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May 1, 2009
David Stewart to Discuss Andrew Johnson’s Impeachment Showdown at Library of Congress on June 3
After Abraham Lincoln’s assassination, the United States continued to tumble through tumultuous times. President Andrew Johnson was failing to heal the nation’s wounds, and the bitter political environment culminated in an impeachment trial.
Author David O. Stewart will discuss Johnson’s 1868 trial, when once again the nation’s fate hung in the balance, at noon on Wednesday, June 3, in Dining Room A on the sixth floor of the James Madison Building, 101 Independence Ave. S.E., Washington, D.C. The lecture is free and open to the public; no tickets or reservations are needed.
Stewart’s lecture is based on his new book "Impeached: the Trial of President Andrew Johnson and the Fight for Lincoln’s Legacy," which will be released May 12 by Simon & Schuster. A book-signing will follow the talk.
In his book, Stewart discusses how Johnson squandered Abraham Lincoln’s precious political legacy of equality and fairness, failing to become Lincoln’s political heir. In addition, he explores the considerable and long-ignored evidence that senators were bribed to vote in favor of Johnson. Stewart arrived at these conclusions after careful examination of the papers of Johnson, U.S. Rep. Ben Butler, R-Mass., and other key figures that are in the collections of the Manuscript Division of the Library of Congress.
On his website, Stewart says, "America’s challenges after the Civil War were immense. How to bind up the nation’s wounds after four years of murderous war, yet still protect four million freed slaves from the unbridled prejudices of the day? Andrew Johnson--racist, stubborn and deaf to the views of others--was not equal to those excruciating challenges.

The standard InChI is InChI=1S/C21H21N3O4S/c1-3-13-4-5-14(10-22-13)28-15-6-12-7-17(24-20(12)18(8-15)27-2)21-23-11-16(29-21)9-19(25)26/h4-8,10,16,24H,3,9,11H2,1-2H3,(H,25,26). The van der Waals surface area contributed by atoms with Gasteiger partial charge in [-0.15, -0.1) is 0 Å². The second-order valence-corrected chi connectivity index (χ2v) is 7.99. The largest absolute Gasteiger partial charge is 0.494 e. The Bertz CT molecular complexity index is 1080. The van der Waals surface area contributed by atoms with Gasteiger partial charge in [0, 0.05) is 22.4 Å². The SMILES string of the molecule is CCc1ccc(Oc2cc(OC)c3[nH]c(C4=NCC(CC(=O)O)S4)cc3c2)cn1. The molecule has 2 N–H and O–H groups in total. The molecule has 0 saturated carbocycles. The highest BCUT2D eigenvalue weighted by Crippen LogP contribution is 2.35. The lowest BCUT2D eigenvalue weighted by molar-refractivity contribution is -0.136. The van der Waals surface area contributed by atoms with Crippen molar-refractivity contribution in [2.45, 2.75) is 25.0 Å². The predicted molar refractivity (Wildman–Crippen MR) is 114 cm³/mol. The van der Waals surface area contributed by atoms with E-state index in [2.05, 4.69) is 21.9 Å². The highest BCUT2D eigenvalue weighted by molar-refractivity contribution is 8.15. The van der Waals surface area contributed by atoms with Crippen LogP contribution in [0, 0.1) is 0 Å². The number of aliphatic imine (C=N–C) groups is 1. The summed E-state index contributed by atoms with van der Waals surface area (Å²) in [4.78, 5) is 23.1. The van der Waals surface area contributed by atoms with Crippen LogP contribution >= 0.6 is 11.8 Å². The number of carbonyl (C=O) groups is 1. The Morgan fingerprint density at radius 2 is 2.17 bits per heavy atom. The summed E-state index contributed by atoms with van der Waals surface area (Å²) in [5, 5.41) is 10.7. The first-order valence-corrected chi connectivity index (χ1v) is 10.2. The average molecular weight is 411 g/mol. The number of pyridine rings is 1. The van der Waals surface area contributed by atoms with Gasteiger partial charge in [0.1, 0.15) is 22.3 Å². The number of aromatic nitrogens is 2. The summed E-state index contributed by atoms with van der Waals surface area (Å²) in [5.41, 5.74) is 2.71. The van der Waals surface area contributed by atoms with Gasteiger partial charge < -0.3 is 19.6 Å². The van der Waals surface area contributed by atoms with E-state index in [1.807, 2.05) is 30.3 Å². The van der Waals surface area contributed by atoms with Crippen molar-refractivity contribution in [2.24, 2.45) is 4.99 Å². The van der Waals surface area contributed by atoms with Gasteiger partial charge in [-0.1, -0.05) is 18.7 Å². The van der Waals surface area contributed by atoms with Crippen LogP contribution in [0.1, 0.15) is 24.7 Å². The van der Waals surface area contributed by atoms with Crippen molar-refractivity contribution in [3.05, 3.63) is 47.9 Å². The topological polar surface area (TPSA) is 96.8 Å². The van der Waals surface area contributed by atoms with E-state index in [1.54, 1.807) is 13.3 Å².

"The radical Republicans, led by the fiercely brilliant Thaddeus Stevens of Pennsylvania, fought for two years to force the president to defend the rights of the freedmen. Stevens’ iron will and sheer cussedness produced the final confrontation in the impeachment trial, from which no one emerged a winner. The book explores long-ignored evidence of bribery and corrupt influences in the final Senate vote."
Some of the most brilliant lawyers of the day, along with some of the most unscrupulous, were players in the Senate trial. Behind the scenes, political power-brokers maneuvered to save Johnson’s presidency with political deals, promises of patronage jobs and even cash bribes. In the final tally, Johnson escaped conviction in the Senate by a single vote.
Stewart is the author of the bestselling and highly acclaimed book, "The Summer of 1787," an account of the writing of the U.S. Constitution. He has practiced law in Washington, D.C., for more than 25 years, and has argued appeals all the way to the U.S. Supreme Court. Stewart was a law clerk to Justice Lewis Powell, and developed a fascination with impeachment when he served as principal defense counsel during the Senate impeachment trial of Judge Walter L. Nixon, Jr., of Mississippi in 1989.
This event is sponsored by the Humanities & Social Sciences and Manuscript divisions. The Humanities and Social Sciences Division provides reference service and collection development in the Main, Local History and Genealogy, and Microform and Machine Readable Collections reading rooms at the Library of Congress. It regularly sponsors programs in the arts, humanities and social sciences. The holdings of the Manuscript Division, nearly 60 million items contained in 11,000 separate collections, include some of the greatest manuscript treasures of American history and culture.
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